Lenses and Perspective

Photography and Perspective

As a photographer you should realize that perspective is not a function of lenses. The “wide angle perspective” we talk about as photographers is an effect that is simply an exaggeration of the relationship of a foreground object to the background or other parts of the image.

Perspective is simple. It is the relationship of foreground to background objects based on the position of the photographer relative to the scene. If you want to change the perspective, you have to physically move in relation to the subject.

Lenses simply allow us to include (wide angle) or exclude (telephoto) parts of the scene in front of us. The misconceptions of distortion come from the peculiar “effect” that we see in the two dimensional representation of the subject if it is different than what we normally perceive. Our eyes are essentially fixed focal length lenses. What we consider “normal” is simply based on the way we perceive reality. Get close to a subject with a wide angle lens and you create a distorted visual relationship, but not a change in perspective.


Architectural photographers do this with buildings as the spacial relationship creates dramatic receding lines. If the subject is far from the camera as in a landscape, the effect may not be noticed. Using an object close to the lens in a landscape image can be used to dramatic effect as the near to far relationship helps the three dimensional feeling.

Ansel Adams illustrated this in “The Camera” (Previously “Camera and Lens”) photographing a fountain with a building in the distance. The relationship between the two is not changed with a change in focal length which is essentially cropping the image at the capture stage. To change the perspective you need to physically change your position in space relative to the closer object. The difference in perspective then appears as a change in the relationship to the background regardless of the focal length used.

This is pretty easy to learn. Choose two objects with a distance between them and make some photographs with different lenses or both ends of a zoom. Do the same at a closer distance to the foreground subject. With changes in focal length the relationship of the foreground subject and the background will remain the same. When you change your position in space relative to the foreground the perspective of the images will change compared to the first position. The foreground to background relationship in each set of images will remain the same regardless of the focal length.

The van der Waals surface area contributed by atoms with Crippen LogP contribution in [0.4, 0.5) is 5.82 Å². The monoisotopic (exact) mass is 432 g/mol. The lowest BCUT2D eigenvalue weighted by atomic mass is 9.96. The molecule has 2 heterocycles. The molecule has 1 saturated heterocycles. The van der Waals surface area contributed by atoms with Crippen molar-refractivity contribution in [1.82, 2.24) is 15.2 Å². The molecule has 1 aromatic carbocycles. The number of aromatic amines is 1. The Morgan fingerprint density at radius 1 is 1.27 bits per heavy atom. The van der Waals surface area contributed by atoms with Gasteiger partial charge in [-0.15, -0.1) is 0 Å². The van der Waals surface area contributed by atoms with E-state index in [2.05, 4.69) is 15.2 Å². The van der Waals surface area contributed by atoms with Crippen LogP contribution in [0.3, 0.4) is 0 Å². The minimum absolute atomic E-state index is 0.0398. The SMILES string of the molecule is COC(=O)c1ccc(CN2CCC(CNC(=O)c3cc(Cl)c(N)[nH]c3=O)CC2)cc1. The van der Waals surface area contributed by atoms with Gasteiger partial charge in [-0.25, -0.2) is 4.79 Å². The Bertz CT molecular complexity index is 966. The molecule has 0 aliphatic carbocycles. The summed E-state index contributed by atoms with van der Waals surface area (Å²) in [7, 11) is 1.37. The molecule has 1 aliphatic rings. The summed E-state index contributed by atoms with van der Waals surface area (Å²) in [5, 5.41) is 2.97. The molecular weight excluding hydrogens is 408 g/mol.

To further illustrate the point, crop your wide angle lens image to match the amount of the scene captured with the longer focal length from the same position and you will see that the final image is identical. The lens focal length is simply including or excluding a portion of the scene. It does nothing to change the perspective.

In practice this becomes important as the first thing you should do when deciding how to photograph a subject is to determine the perspective or “point of view” you want or need based on the foreground to background relationship of the subjects in the image. Then the focal length of the lens is simply how much of the scene to include in the capture.

Diffraction Limit Sharpness vs Depth of FIeld

There is a limit to the resolution of any optical system. That limit is called diffraction and I first ran into the term with astronomical telescopes. In photography, according to optical theory, any lens devoid of aberrations should perform best wide open. In the real world our lenses generally perform best (sharpest) stopped down slightly from wide open, performing best in the range of f/4 to f/8.

In film days we typically closed down our lenses to achieve added depth of field. The reduction of the circle of confusion created by the out of focus image on either side of the point of focus makes the image appear sharper over a greater area. This is still true, providing we do not exceed the diffraction limitation of the lens. The effect of diffraction limitation has a more obvious effect in digital capture than it did in film for reasons I will not pretend to fully understand. The result is an image that loses critical sharpness even at the point of focus. This is because the disc resolved by the lens exceeds the size of the capturing pixel resulting in loss of resolution. That means that optimum sharpness and depth of field are a trade off after you reach the limiting aperture.

The pixel size on a DSLR is a result of the capture resolution, and the size of the pixels related to the lens determines the effective diffraction limitation, not the lens itself. Therefore, the limits change as you put a lens on different camera bodies with differing sensor resolutions. The diffraction limitation of a particular lens of mine is nearly the same on a 10Mp APS-C body as it is on a full frame 22Mp body because of the difference in the size of the pixels themselves.

While it may be helpful to know what your limitations are for a particular camera there are many other factors that will have a greater destructive effect on your images. All optical maximums depend on solid support, shutter speed, ISO noise, and other factors even including the characteristics imparted by the raw converter used to process the file.

For further information I recommend visiting http://www.cambridgeincolour.com/ and searching for diffraction limitation. There is more information there than you probably really want, but the interactive charts can be useful in ballparking the optimum apertures for your camera.